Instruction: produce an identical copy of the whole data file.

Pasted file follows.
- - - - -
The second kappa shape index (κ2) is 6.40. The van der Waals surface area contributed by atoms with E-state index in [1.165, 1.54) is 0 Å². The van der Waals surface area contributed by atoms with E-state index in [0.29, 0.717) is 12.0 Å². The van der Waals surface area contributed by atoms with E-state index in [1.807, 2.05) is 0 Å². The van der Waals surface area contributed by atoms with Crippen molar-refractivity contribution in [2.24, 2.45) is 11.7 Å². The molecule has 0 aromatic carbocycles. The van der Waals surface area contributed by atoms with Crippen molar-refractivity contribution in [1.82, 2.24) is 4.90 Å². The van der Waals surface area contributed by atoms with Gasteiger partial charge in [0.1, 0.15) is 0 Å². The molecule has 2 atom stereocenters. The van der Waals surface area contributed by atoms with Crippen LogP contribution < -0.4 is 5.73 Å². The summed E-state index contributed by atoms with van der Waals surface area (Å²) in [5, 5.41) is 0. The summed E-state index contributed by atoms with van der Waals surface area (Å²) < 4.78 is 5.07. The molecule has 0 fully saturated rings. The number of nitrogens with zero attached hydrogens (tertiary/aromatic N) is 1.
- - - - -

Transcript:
The second kappa shape index (κ2) is 6.40. The van der Waals surface area contributed by atoms with E-state index in [1.165, 1.54) is 0 Å². The van der Waals surface area contributed by atoms with E-state index in [0.29, 0.717) is 12.0 Å². The van der Waals surface area contributed by atoms with E-state index in [1.807, 2.05) is 0 Å². The van der Waals surface area contributed by atoms with Crippen molar-refractivity contribution in [2.24, 2.45) is 11.7 Å². The molecule has 0 aromatic carbocycles. The van der Waals surface area contributed by atoms with Crippen molar-refractivity contribution in [1.82, 2.24) is 4.90 Å². The van der Waals surface area contributed by atoms with Gasteiger partial charge in [0.1, 0.15) is 0 Å². The molecule has 2 atom stereocenters. The van der Waals surface area contributed by atoms with Crippen LogP contribution < -0.4 is 5.73 Å². The summed E-state index contributed by atoms with van der Waals surface area (Å²) in [5, 5.41) is 0. The summed E-state index contributed by atoms with van der Waals surface area (Å²) < 4.78 is 5.07. The molecule has 0 fully saturated rings. The number of nitrogens with zero attached hydrogens (tertiary/aromatic N) is 1.